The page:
Diana Raiselis: One of the most significant issues is that nightlife advocates often understand things to be true in their practice and experience, but don’t have data to advocate for what they see. Policymakers often want to see evidence-based data, pilots, and so on. Creative Footprint provides the beginning of a baseline. We use scores here, but it’s not necessarily about comparing cities to say that this one is better or worse than that one. It’s more about, OK in 2023, this is the score. Montreal did very strongly on aspects of Community and Content and Space, and didn’t do nearly as strongly on what we call Framework Conditions, which are policies, transit, access to information, governance, and so on. As Montreal puts this nightlife strategy into place for the next years, that section is where the “score” can be increased. 

PAN M 360: You were giving some information about the score for Montreal, can you elaborate on the parameters and indicators you are mobilizing ?

Diana Raiselis: We work with these three different areas: Framework Conditions, which are the “hardware” and “software” that affect how easy or difficult it is to put on nightlife events, create venues, and so on. Community and Content are all the aspects of what’s created in these spaces, how interdisciplinary or multi-use spaces are, how they support community, and their emphasis on creative output. And then Space, we look at more tangible factors of how large venues are, how long they’ve operated, their multiple functions, and how they reach their audiences via social media and other channels. 

PAN M 360: What kind of data are you collecting and what are your collecting strategies? 

Diana Raiselis: We work closely with an organization called PennPraxis, which an applied research and practice nonprofit attached to the University of Pennsylvania’s Weitzman School of Design. They lead the project’s urban data analytics, for which they’re pulling in census, geographic and other data, then superimposing that data on the information we gather. We create a list of venues as comprehensively as possible. Then we use focus groups and interviews with community members to gather more of their input on these indicators and dive deeper into the dynamics that come up in the city.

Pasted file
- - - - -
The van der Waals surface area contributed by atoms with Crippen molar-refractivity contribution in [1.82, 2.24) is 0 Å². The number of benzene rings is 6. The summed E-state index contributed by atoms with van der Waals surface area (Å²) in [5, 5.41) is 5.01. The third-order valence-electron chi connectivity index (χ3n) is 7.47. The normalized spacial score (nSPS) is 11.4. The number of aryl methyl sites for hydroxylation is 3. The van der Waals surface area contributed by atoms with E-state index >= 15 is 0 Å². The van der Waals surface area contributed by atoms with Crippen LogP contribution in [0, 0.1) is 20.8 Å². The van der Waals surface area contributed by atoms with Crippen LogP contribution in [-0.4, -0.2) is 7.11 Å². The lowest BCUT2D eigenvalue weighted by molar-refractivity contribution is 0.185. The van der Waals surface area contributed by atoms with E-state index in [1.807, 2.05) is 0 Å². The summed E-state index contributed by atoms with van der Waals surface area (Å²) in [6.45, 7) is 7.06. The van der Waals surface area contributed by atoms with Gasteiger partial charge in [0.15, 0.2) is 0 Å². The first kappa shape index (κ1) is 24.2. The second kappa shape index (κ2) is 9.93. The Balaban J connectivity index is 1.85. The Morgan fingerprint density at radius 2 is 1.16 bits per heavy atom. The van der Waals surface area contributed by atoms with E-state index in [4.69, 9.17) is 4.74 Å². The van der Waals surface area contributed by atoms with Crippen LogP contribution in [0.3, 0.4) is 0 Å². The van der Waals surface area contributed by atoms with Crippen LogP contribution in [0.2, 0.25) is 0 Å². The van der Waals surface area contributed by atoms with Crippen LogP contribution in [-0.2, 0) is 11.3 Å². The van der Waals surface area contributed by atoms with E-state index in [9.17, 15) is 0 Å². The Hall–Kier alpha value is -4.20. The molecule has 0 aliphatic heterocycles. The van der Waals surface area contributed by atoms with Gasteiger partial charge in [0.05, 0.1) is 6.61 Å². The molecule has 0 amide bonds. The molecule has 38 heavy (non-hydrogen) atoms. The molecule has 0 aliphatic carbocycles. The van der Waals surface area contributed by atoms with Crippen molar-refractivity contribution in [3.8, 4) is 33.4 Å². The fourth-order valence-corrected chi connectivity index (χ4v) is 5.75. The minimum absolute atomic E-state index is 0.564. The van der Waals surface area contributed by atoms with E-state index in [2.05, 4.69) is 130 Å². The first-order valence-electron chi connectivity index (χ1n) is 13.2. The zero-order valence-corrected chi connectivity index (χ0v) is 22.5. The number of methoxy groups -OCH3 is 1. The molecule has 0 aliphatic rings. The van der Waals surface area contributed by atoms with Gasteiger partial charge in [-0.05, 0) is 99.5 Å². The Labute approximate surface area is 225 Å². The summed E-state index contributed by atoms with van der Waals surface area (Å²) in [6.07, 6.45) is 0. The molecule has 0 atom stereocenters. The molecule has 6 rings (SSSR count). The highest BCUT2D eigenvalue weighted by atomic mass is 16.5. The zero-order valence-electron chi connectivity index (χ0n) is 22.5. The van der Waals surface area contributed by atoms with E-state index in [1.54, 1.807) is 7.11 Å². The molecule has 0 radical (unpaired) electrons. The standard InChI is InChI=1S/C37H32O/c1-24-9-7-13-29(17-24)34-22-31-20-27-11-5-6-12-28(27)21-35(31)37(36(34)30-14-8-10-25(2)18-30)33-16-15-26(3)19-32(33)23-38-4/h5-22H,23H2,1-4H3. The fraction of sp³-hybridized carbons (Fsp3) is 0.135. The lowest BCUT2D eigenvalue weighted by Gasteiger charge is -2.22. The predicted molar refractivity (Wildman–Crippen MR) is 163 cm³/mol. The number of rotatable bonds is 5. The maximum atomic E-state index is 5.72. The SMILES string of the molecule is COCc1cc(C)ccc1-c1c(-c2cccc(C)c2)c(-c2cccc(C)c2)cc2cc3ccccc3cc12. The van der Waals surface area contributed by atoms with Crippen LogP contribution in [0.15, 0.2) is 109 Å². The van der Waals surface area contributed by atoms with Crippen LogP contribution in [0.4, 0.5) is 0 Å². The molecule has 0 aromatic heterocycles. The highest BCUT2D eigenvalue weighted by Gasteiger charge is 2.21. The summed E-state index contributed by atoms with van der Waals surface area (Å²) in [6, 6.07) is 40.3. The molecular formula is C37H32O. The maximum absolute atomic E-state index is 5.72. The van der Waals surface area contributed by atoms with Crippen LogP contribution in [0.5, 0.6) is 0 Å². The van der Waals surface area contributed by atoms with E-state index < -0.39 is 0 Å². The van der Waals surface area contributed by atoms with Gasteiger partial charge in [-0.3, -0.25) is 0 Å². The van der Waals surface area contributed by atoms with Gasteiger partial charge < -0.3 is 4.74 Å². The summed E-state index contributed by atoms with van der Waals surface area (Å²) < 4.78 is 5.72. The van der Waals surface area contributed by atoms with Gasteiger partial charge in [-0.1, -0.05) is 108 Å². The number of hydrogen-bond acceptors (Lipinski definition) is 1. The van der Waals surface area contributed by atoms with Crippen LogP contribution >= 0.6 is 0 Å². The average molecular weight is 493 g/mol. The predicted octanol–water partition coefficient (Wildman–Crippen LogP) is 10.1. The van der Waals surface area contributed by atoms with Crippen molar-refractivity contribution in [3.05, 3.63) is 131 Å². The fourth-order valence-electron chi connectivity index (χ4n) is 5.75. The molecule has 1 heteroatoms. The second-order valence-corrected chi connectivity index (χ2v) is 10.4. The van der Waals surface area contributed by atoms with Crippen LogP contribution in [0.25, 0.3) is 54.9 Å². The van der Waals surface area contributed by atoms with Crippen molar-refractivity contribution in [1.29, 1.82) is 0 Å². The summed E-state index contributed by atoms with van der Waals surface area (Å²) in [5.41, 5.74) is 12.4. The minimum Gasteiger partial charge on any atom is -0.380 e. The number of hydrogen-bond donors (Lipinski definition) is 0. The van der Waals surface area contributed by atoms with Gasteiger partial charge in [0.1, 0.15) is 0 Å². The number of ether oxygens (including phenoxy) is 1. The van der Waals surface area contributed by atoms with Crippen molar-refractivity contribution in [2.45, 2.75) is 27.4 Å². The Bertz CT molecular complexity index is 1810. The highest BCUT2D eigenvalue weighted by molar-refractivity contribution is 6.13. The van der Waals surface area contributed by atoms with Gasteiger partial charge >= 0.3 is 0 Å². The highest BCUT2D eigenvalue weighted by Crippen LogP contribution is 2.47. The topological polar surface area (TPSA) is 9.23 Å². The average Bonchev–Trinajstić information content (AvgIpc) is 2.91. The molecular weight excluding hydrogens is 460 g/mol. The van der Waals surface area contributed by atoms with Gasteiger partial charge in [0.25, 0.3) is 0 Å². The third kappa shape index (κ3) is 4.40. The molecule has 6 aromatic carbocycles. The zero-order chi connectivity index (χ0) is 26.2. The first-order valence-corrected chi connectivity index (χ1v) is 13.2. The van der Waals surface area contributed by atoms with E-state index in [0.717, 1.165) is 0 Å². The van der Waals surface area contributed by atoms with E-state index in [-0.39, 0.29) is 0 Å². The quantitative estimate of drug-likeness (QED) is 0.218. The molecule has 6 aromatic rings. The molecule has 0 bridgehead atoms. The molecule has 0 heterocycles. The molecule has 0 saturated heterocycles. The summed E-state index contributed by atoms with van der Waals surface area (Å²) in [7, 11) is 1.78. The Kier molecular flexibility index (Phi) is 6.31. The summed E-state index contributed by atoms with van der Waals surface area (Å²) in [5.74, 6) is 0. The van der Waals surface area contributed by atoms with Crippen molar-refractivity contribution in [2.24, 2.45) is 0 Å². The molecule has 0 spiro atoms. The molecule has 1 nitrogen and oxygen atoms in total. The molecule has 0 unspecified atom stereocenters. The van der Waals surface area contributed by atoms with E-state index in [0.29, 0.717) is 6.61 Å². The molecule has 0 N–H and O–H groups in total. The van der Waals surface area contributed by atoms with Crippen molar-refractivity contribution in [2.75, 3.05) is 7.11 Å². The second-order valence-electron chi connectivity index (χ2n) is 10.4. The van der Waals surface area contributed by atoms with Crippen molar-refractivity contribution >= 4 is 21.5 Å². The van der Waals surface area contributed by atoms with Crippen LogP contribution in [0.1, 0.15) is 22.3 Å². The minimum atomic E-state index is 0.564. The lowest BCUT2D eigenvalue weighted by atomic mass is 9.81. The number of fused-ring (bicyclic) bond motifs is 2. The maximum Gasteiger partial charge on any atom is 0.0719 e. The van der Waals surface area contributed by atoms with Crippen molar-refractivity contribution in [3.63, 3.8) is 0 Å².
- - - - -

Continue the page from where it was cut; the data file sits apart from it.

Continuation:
PAN M 360: You already talked about the results and were saying Montreal was pretty strong on everything that was connected to the community. What does it mean? 

Diana Raiselis: One of the things that stood out to me was that more than half of Montreal’s venues have multiple uses, so in addition to presenting live music, perhaps they’re also functioning as a studio or for visual art or cinema uses. That’s higher than many other cities we’ve looked at. On average, these spaces have more uses too. Those multi-use venues also tended to rate higher on those community and content variables that we spoke about—things like community focus, creative output, and experimentation—suggesting that these spaces can be more resilient, they can reach a broader audience in many ways. Especially when we think about the pandemic, these last years where many venues had to be resourceful or pivot or try out new business models to survive, spaces that can do that well are maybe more robust.

One of the other things that I also found interesting was that folks were telling us that despite these many multi-use venues, people didn’t necessarily feel that there were many clubs. Suppose they want to create an event that runs after 3:00 AM. In that case, they often have to look to rental venues, which require organizers to start from scratch every time, to bring in equipment, and do a lot of setup that wouldn’t necessarily be done in a dedicated space… You know, we often think of those multi-use venues as making for a stronger venue ecosystem. Still, there’s also a real need for dedicated club-type spaces that are big enough with the appropriate set-up, for folks not necessarily to have to start over every time.